Grace Academy, one of the smallest local teams to advance to the playoffs, has already made four road trips to Knoxville and Nashville for regular-season games this season and needed to make around $12,000 in its four home games to cover those costs. Now the Golden Eagles will travel 260 miles to Jackson for a playoff game.

Bob Ateca, the team's head coach and school athletic director, expects to lose between $800 and $1,000 on the trip.

"Our reward for making the playoffs is we'll have to ask the players' families to help raise funds or donate money to help cover the cost," Ateca said. "You expect to have to cover the cost for equipment, uniforms and the regular-season road trips, but this trip wasn't budgeted, so we'll need our families to chip in for the kids."


'Too many teams making the playoffs'

When the playoffs began 50 years ago, only four teams in each of the three classifications reached the postseason.

Over the five decades that followed, the brackets have expanded six times and the number of classifications has tripled, with Tennessee now crowning nine state champions.

That ranks as the second-most championship games in the nation, just one behind Texas, which has 1,100 more prep football programs in its high school association than Tennessee.

A total of 228 teams — 67% of the TSSAA's member schools — earned a playoff berth this year, including 24 in the Chattanooga area. Of that, 48 have losing records, including 10 teams with two or fewer wins, which is the same as last year's total.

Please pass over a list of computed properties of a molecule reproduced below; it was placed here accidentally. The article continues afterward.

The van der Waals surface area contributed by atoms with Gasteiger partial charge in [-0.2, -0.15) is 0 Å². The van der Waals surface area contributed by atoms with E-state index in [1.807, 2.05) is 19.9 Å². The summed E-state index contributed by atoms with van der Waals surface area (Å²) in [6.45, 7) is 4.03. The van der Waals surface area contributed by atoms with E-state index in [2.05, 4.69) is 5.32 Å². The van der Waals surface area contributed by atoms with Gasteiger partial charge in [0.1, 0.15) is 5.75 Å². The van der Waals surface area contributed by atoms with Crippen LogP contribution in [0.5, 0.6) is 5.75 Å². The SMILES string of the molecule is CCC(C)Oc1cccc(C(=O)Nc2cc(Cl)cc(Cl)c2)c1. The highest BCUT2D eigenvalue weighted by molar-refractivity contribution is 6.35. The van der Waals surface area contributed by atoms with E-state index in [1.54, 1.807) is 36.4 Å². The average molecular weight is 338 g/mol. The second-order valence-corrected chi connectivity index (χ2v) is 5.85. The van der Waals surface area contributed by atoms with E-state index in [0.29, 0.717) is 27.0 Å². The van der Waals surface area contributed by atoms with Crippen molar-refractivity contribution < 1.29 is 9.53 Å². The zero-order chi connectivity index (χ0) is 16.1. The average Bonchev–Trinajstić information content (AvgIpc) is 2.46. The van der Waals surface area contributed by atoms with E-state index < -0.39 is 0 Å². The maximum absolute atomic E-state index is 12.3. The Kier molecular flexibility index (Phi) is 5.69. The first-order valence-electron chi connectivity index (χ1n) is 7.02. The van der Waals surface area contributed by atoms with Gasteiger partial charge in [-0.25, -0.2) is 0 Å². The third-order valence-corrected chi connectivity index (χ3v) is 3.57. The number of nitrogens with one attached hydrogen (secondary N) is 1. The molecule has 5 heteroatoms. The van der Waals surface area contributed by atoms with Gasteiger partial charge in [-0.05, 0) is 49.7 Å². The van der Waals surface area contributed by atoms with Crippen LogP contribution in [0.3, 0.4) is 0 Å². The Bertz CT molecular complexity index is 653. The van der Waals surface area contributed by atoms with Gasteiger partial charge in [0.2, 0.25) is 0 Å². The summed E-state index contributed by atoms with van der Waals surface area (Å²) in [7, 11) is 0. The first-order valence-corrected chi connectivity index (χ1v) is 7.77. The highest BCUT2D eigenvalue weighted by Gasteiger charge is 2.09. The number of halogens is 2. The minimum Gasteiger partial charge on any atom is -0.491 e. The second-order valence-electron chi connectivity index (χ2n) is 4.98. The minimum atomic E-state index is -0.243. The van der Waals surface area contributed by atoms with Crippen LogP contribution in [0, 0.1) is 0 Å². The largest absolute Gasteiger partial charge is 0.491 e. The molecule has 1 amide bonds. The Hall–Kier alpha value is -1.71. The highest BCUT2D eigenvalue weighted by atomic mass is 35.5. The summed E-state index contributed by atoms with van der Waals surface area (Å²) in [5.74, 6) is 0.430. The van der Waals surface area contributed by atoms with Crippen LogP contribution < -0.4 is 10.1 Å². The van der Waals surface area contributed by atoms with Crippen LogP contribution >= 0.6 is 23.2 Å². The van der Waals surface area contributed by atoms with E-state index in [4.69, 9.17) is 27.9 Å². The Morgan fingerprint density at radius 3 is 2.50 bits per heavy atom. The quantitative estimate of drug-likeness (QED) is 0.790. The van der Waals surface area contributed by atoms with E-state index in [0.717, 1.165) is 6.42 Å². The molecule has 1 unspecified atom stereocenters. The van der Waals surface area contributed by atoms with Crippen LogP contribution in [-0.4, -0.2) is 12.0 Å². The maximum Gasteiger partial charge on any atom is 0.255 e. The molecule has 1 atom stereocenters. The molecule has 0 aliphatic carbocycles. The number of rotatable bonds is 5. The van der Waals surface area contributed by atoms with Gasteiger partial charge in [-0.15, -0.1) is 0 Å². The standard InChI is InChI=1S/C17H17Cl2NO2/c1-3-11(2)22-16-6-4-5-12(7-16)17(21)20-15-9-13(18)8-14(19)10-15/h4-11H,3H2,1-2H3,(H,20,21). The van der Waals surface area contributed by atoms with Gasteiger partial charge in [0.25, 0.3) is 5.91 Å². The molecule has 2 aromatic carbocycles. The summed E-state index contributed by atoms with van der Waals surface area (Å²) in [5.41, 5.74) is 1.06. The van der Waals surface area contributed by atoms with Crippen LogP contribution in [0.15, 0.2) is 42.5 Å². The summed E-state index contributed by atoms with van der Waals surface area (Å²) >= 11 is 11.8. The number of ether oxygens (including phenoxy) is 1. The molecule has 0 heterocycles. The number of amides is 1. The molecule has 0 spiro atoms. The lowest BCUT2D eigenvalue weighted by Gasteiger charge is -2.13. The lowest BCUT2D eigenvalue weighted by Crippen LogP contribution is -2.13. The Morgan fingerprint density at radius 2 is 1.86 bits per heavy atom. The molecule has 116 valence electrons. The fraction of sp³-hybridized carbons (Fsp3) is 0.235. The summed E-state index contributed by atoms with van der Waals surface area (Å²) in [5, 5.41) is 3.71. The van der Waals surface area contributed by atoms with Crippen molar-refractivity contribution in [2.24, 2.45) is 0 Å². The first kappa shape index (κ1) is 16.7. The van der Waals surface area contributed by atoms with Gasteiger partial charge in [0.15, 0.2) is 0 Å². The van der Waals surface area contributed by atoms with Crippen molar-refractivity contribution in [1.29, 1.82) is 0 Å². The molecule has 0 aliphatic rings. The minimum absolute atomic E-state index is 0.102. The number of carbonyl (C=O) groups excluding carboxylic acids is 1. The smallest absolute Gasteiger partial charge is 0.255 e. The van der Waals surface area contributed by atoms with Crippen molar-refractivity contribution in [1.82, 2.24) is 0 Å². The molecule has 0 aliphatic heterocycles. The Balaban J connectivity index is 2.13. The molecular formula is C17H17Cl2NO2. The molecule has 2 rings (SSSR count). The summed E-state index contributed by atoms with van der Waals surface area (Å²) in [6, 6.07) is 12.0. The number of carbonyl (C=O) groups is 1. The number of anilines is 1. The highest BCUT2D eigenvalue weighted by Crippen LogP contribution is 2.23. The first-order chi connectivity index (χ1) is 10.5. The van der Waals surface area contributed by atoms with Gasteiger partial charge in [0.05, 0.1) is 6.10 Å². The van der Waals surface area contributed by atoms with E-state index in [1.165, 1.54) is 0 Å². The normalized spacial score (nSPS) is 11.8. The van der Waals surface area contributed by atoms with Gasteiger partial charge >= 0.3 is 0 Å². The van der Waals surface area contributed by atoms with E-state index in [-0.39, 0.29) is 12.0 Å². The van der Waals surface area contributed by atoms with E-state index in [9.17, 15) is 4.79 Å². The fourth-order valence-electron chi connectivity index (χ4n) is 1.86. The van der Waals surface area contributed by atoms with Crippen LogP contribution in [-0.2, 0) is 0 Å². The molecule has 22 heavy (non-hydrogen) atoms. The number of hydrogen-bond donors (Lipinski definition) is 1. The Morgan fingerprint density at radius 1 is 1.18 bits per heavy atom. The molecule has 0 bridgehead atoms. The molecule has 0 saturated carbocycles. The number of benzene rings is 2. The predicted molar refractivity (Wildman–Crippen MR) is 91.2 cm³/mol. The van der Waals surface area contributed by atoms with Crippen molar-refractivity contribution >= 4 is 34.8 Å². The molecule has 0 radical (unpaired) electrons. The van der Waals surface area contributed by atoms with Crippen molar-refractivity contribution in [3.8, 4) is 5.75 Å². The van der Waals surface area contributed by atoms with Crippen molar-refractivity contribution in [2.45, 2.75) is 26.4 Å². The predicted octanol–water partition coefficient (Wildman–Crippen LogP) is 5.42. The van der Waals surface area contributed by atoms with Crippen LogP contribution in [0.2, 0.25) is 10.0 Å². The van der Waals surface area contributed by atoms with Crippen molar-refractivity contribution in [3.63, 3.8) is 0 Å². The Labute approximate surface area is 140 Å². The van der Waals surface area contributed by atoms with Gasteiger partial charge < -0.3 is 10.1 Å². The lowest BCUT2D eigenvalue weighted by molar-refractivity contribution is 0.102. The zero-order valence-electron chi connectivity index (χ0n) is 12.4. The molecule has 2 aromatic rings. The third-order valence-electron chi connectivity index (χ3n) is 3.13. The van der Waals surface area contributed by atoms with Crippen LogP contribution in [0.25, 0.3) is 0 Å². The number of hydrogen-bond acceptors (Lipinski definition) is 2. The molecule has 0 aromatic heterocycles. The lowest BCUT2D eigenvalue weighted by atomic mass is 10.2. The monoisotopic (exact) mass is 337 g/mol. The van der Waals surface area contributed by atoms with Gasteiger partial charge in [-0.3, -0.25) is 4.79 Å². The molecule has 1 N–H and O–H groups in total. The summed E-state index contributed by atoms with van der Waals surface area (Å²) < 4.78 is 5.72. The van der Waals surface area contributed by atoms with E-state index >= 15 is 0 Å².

"We simply have too many teams making the playoffs, which leads to some bad first-round matchups," Childress said. "We understand that people only have so much in their budget for entertainment, and it seems like a lot of folks are choosing to do something else instead of coming to first- and second-round games."

He said bad weather and ticket prices aren't the issue.

"It's all about bad matchups, and that comes from having too many teams in the playoffs."

Childress added: "I know a lot of people believe that the TSSAA wants to have more classifications in order to make more money, but I can tell you that we believe we had stronger attendance when there were fewer classifications."

The number of classes is decided every four years by the TSSAA's nine-member Board of Control, with two years remaining on the current classification cycle.

Although football's overall financial numbers are down, the money brought in is still nearly three times more than boys' basketball, which is the closest revenue-generating state tournament.

"It's no secret that you could combine the postseason for every other sport and it wouldn't add up to what football brings in for the whole state," Childress said. "There are several other sports where even the championship tournaments actually lose money. We've got to do something, because in order to even make our budget, the state has to depend on the revenue from football."

Contact Stephen Hargis at or 423-757-6293. Follow him on Twitter @StephenHargis.